Only 2% of the Great Barrier Reef is left unbleached since 1998, and 80% of individual reefs have been bleached severe once, twice, or three times since 2016. our new studyToday’s reveals
We measured the effects of five heatwaves on Great Barrier Reef over the last three decades: in 1998 and 2002, 2016, 2017, and 2020. These extreme temperatures have made the Great Barrier Reef a patchwork of bleached coral reefs with different histories.
The global temperature rise will determine whether we have a functioning Great Barrier Reef in decades to come. The bleaching events we’ve already seen in recent years are a result of the world warming by 1.2℃ since pre-industrial times.
The climate summit in Glasgow will see world leaders make more ambitious pledges to dramatically reduce greenhouse gas emissions. It’s vital for the future of corals reefs, and for the hundreds of millions of people who depend on them for their livelihoods and food security.
Coral in a warmer climate
Climate change is rapidly changing the frequency, intensity, scale, and extent of climate extremes. This includes the record breaking marine heatwaves that cause corals bleaching. Overheated corals cause bleaching, which is a stress response that causes corals to lose their colour and make it difficult for them to survive.
If all COP26 pledges made by individual countries are kept, the projected increase in global warming could be lowered. to 1.9℃. In theory, this would put us in line with the goal of the Paris Agreement, which is to keep global warming below 2℃, but preferably 1.5℃, this century.
It is not enough to stop the ongoing degradation of the world’s coral reefs. The damage to coral reefs caused by anthropogenic heat is already evident. And further warming will only continue to increase the danger. ratchet downReefs can be found throughout the tropics.
Heatwaves: Ecological memories
The majority of reefs today are still in their early stages. recovery modeAs coral populations begin to rebuild after the last bleaching events in 2016, 2017, and 2020, this is called coral re-building. It takes approximately a decade for the fastest growing corals to recover, while it takes longer for slower-growing species. Many of the coral reefs along the coast that were severely damaged in 1998 have not fully recovered.
Each bleaching event has had a different geographical footprint. Drawing upon satellite dataTo understand why different parts were affected by each of the five events, we measured the heat stress intensity and duration that the Great Barrier Reef experienced each year.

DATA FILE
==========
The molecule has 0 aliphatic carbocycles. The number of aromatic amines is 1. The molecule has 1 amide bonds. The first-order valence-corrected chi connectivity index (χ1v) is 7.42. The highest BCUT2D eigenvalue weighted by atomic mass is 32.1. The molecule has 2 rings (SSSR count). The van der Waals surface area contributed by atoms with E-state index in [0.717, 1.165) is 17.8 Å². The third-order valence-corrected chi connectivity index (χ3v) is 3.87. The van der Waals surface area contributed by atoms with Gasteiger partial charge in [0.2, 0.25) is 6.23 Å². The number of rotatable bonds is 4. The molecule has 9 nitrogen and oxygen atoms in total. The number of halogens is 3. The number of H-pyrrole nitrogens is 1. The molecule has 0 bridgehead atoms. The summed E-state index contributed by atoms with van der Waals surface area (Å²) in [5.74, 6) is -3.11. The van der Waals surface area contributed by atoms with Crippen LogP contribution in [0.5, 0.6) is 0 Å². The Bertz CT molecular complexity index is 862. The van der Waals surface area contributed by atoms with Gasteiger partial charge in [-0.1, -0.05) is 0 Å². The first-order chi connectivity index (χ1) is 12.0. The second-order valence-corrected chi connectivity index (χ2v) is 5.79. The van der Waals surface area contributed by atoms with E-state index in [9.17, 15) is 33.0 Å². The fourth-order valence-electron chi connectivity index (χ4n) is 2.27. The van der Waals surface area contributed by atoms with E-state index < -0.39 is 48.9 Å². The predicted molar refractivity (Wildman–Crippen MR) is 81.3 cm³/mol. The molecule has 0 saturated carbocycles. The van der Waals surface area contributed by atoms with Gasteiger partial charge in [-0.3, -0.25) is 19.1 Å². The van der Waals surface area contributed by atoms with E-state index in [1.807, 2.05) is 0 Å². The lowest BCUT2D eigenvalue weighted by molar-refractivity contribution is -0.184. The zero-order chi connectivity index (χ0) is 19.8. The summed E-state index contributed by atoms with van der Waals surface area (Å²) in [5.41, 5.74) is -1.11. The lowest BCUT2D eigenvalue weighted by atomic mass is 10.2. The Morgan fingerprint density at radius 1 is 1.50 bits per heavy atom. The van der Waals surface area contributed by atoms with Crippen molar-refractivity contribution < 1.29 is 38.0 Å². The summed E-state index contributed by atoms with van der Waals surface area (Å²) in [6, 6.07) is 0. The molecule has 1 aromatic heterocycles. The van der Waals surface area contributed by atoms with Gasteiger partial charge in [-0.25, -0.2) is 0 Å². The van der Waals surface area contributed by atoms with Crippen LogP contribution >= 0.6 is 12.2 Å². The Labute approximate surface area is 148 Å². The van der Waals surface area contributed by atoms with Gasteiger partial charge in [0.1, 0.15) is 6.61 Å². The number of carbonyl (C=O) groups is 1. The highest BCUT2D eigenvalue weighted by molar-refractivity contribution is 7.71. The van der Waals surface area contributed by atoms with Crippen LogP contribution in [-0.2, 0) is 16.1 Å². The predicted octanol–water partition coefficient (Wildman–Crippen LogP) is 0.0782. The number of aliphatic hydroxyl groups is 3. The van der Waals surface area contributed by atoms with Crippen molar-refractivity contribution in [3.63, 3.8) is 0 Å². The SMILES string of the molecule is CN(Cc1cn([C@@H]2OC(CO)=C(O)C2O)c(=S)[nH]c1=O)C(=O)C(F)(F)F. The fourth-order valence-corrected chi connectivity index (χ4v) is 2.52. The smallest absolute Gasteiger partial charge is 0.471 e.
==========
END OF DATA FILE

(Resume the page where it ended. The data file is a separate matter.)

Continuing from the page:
The history of previous bleaching strongly influenced coral bleaching. For this reason, it’s important to measure the extent and severity of bleaching directly, where it actually occurs, and not rely exclusively on water temperature data from satellites as an indirect proxy.
The most vulnerable reefs were those that hadn’t bleached in the past ten years or more. However, the heat threshold for severe bleaching rose when successive episodes occurred within a short time span (one to four year apart). The earlier event had prepared the Great Barrier Reef for subsequent impacts.
In comparison to 1998 and 2016, it took more heat in 2017 and 2018 to trigger bleaching levels similar to those in 2018. For reefs that had previously experienced heat stress, the threshold for bleaching was higher.
Similar to the previous bleaching events, southern corals were spared in 2016 and 2017 and were more vulnerable in 2020 than central and northern reefs.
These historical effects or ecological memories could be generated by many different mechanisms. One is heavy losses of the more heat-susceptible coral species during an earlier event – dead corals don’t re-bleach.
There is no hiding place
Only one cluster of reefs is left unbleached in far south, downstream of the Great Barrier Reef. This small area has remained cool throughout the summer months of all five mass bleaching events. These reefs are located near the Great Barrier Reef’s outer edge. There, upwelling cool water may provide some protection from heatwaves.
The theory is that a network of climate-resistant, well-protected reefs could help to repopulate the area. broader seascapeIf greenhouse gas emissions are reduced to stabilize temperatures later in the century, this will be possible.
The unbleached southern coral reefs are too small and far from the Great Barrier Reef to support long-distance recovery.
Future replenishment of coral populations that are declining is more likely to occur locally. It would be from the millions of larvae that are produced by adults who have been rehabilitated on nearby reefs. Or corals living in deeper waters, which tend to experience less heat stress than people in shallower water.
The future recovery of corals will be more temporary and incompletive, before being interrupted by the inevitable next bleaching event. As a result, corals will continue to decrease under climate change.
Our findings show that we don’t have the luxury of studying climate-related events that were previously rare or unprecedented. Instead, as the world gets hotter, it’s increasingly important to understand the effects and combined outcomes of sequences of rapid-fire catastrophes.